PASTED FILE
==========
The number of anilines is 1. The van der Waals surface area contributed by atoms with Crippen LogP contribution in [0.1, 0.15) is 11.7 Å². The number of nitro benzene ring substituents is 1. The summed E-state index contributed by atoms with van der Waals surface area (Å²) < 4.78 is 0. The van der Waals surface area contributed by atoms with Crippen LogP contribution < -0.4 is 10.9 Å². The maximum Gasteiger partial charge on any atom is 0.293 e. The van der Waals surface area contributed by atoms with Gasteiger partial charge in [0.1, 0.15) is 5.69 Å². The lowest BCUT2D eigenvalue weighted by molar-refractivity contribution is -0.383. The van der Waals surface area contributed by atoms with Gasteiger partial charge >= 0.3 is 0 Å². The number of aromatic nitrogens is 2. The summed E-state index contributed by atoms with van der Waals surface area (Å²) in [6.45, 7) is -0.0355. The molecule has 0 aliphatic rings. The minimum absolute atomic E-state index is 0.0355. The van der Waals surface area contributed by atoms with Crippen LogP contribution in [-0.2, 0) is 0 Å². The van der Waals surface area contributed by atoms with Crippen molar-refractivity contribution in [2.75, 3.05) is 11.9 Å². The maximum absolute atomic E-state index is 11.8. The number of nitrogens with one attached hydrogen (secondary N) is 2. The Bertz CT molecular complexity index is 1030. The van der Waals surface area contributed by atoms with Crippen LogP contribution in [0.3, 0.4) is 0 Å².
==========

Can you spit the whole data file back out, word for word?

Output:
The number of anilines is 1. The van der Waals surface area contributed by atoms with Crippen LogP contribution in [0.1, 0.15) is 11.7 Å². The number of nitro benzene ring substituents is 1. The summed E-state index contributed by atoms with van der Waals surface area (Å²) < 4.78 is 0. The van der Waals surface area contributed by atoms with Crippen LogP contribution < -0.4 is 10.9 Å². The maximum Gasteiger partial charge on any atom is 0.293 e. The van der Waals surface area contributed by atoms with Gasteiger partial charge in [0.1, 0.15) is 5.69 Å². The lowest BCUT2D eigenvalue weighted by molar-refractivity contribution is -0.383. The van der Waals surface area contributed by atoms with Gasteiger partial charge >= 0.3 is 0 Å². The number of aromatic nitrogens is 2. The summed E-state index contributed by atoms with van der Waals surface area (Å²) in [6.45, 7) is -0.0355. The molecule has 0 aliphatic rings. The minimum absolute atomic E-state index is 0.0355. The van der Waals surface area contributed by atoms with Crippen LogP contribution in [-0.2, 0) is 0 Å². The van der Waals surface area contributed by atoms with Crippen molar-refractivity contribution in [2.75, 3.05) is 11.9 Å². The maximum absolute atomic E-state index is 11.8. The number of nitrogens with one attached hydrogen (secondary N) is 2. The Bertz CT molecular complexity index is 1030. The van der Waals surface area contributed by atoms with Crippen LogP contribution in [0.3, 0.4) is 0 Å².